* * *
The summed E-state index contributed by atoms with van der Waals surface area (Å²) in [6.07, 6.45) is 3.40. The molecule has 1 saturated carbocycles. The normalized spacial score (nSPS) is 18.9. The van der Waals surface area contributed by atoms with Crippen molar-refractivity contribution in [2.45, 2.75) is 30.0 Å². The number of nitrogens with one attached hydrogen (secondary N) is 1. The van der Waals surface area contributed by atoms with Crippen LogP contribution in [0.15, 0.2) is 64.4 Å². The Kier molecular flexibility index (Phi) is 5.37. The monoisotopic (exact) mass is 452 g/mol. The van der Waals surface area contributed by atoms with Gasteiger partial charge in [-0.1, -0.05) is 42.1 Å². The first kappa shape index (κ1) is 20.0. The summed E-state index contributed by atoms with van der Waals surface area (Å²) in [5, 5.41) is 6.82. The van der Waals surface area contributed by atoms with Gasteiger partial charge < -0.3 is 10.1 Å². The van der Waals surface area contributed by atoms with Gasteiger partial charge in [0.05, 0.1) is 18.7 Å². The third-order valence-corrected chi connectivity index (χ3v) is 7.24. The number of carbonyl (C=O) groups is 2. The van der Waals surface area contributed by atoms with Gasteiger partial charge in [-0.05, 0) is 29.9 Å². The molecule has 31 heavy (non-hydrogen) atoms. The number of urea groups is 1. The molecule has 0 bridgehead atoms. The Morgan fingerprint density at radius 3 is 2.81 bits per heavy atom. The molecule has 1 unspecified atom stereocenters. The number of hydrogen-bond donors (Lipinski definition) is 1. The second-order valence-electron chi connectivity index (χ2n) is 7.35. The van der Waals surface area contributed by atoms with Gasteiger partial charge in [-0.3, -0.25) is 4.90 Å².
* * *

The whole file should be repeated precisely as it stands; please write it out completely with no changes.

The summed E-state index contributed by atoms with van der Waals surface area (Å²) in [6.07, 6.45) is 3.40. The molecule has 1 saturated carbocycles. The normalized spacial score (nSPS) is 18.9. The van der Waals surface area contributed by atoms with Crippen molar-refractivity contribution in [2.45, 2.75) is 30.0 Å². The number of nitrogens with one attached hydrogen (secondary N) is 1. The van der Waals surface area contributed by atoms with Crippen LogP contribution in [0.15, 0.2) is 64.4 Å². The Kier molecular flexibility index (Phi) is 5.37. The monoisotopic (exact) mass is 452 g/mol. The van der Waals surface area contributed by atoms with Gasteiger partial charge in [-0.1, -0.05) is 42.1 Å². The first kappa shape index (κ1) is 20.0. The summed E-state index contributed by atoms with van der Waals surface area (Å²) in [5, 5.41) is 6.82. The van der Waals surface area contributed by atoms with Gasteiger partial charge < -0.3 is 10.1 Å². The van der Waals surface area contributed by atoms with Gasteiger partial charge in [0.05, 0.1) is 18.7 Å². The third-order valence-corrected chi connectivity index (χ3v) is 7.24. The number of carbonyl (C=O) groups is 2. The van der Waals surface area contributed by atoms with Gasteiger partial charge in [-0.05, 0) is 29.9 Å². The molecule has 31 heavy (non-hydrogen) atoms. The number of urea groups is 1. The molecule has 0 bridgehead atoms. The Morgan fingerprint density at radius 3 is 2.81 bits per heavy atom. The molecule has 1 unspecified atom stereocenters. The number of hydrogen-bond donors (Lipinski definition) is 1. The second-order valence-electron chi connectivity index (χ2n) is 7.35. The van der Waals surface area contributed by atoms with Gasteiger partial charge in [-0.3, -0.25) is 4.90 Å².